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jaredGalen
Interesting article, the 1-week to mars claim seems dramatic. It would be interesting to see some the basis for this though.

http://science.slashdot.org/science/07/09/13/2328233.shtml
Eric Hartwell
It's the magic of constant acceleration. Using the Space Math calculator at http://www.cthreepo.com/cp_html/math1.htm, if we assume a constant acceleration of 1G for the first half of the trip and constant deceleration of 1G for the second half, it would take about 1.7 days at closest approach (55.75 million km) or 2.85 days at 1AU. Mars hardly moves relative to the Earth in only a few days, so with this kind of speed you can follow a straight line path instead of worrying about messy orbits.

With constant 1G acceleration/deceleration you can visit Jupiter in less than 6 days, Saturn in less than 10, and even Pluto in less than 3 weeks. The 4.22 light year trip to Proxima Centauri would take only 4.8 years (3.5 years to the people onboard, due to time dilation).

Of course, there is a minor tradeoff due to Newton's second law: it takes energy to generate that constant acceleration. In the real world, the Dawn spacecraft's ion drive will produce an acceration a million times less than 1G, and it takes years to get anywhere nearby.

We're still waiting for antimatter drives, negative-mass generator, or the ever-handy space warp.
nprev
I don't know...kind of skeptical based on the context. If you drill back into the article, you'll see the source is a press release by the guy who made this thing, so this could be yet another publicity grab attempt.

Happy to be wrong, though; God knows we need as many propulsion breakthroughs as we can get!
tty
I wouldn't like the Earth to get in the way of the "exhaust" of a laser powerful enough to give a 1 g acceleration to a spacecraft. That's an awful lot of photons.....
ugordan
Right, tty. My first thought about this concept was "this will be a weapon first". I'm also very skeptical about the whole thing. Where do you get the energy for such a push?
helvick
The claims referenced by the article talk about a very low thrust in this demo - 35 micro newtons. Compare this to Dawn's 12x 0.9 Newton Ion thrusters to get some idea of how far this will have to be scaled before it can be used in similar situations to an ion drive let alone the scaling needed to accelerate anything worthwhile at anything close to 1g.

What's with the name by the way? What would a non-Photonic Laser Thruster be ? Or does this do something neat with optical logic circuitry as well as lasers to achieve its magic?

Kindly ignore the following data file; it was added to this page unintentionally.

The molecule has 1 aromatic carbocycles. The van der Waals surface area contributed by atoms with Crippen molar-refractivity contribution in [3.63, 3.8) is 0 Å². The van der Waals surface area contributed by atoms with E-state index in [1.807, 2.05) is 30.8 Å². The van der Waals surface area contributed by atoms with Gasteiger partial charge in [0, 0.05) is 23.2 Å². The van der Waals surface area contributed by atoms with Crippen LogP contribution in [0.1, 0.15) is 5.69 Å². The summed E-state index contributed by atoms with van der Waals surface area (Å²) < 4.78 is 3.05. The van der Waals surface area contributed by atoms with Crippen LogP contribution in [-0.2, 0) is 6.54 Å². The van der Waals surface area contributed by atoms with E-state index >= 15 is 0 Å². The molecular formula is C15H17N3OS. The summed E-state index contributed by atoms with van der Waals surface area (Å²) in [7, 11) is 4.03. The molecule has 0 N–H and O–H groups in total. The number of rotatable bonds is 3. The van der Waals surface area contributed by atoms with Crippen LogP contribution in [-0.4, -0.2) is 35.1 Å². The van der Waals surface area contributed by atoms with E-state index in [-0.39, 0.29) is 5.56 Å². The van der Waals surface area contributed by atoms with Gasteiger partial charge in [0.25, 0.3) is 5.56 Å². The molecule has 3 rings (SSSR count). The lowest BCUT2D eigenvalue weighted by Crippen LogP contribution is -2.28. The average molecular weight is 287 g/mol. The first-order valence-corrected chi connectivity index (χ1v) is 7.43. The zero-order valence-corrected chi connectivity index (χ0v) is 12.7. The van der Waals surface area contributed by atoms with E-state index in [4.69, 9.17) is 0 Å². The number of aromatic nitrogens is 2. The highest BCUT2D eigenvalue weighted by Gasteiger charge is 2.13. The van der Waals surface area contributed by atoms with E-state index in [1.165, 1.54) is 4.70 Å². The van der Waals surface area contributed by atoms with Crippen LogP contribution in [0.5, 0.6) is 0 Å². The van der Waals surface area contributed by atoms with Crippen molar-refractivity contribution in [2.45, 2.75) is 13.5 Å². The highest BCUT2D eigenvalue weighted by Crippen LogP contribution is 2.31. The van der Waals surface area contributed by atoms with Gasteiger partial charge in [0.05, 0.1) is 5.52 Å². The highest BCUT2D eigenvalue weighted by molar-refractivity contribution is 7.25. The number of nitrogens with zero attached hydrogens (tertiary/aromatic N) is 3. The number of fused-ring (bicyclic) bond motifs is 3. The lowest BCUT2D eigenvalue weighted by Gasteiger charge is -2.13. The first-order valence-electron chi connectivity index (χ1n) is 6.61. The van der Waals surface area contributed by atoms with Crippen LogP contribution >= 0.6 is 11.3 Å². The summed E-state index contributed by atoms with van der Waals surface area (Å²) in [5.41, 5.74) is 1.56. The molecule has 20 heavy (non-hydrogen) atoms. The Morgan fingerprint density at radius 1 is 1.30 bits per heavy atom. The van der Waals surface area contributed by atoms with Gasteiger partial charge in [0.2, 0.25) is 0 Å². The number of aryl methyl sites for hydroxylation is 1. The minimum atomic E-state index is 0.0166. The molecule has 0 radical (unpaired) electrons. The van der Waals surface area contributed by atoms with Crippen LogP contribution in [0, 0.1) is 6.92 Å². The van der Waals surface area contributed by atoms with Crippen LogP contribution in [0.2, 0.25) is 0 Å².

Seems neat and it seems a promising area of research despite my scepticism with regard to its imminent use in actual spacecraft but I'm not buying any shares just yet either.
nprev
Yeah. For one thing, I have to wonder what sort of power source would be required to provide enough energy to achieve 1g for a practical spacecraft, even if some evolute of this thing was capable of doing so. If you'd have to fly a nuclear reactor, then why not just use a NERVA derivative?
crabbsaline
Bae Institute & Photonic Laser Thrust (PLT)

And

Bae Institute article

it's Interesting stuff. I am looking forward to updates concerning this technology. I haven't, yet, found an article that compares ion propulsion to plt.
SteveM
The "Laser Thrusters to Mars" claim seems like a PR extensionof a modest claim to use lasers to microposition satellite constellations. The details are in this paper (I'm not certain if it's a published peer-reviewed paper or only a conference presentation). Additional similar presentations at the Bae webpage.

The system described generates thrust between two spacecraft separated by "maximum estimated distances in the order of tens of km." As such, it wouldn't be applicable to a trip to the Moon, to say nothing of Mars.

Steve
crabbsaline
For what it's worth, the Mars statement is coming from Dr. Bae himself:

QUOTE
Bae, looking forward with anticipation, observes, "This is the tip of the iceberg. PLT has immense potential for the aerospace industry. For example, PLT powered spacecraft could transit the 100 million km to Mars in less than a week."
tty
I was wondering what anyone might want a laser thruster for, but for position holding spacecraft in interferometric arrays precisely controllable micronewton thrusters does make sense. It's a rather big step to main drives for planetary missions though.....
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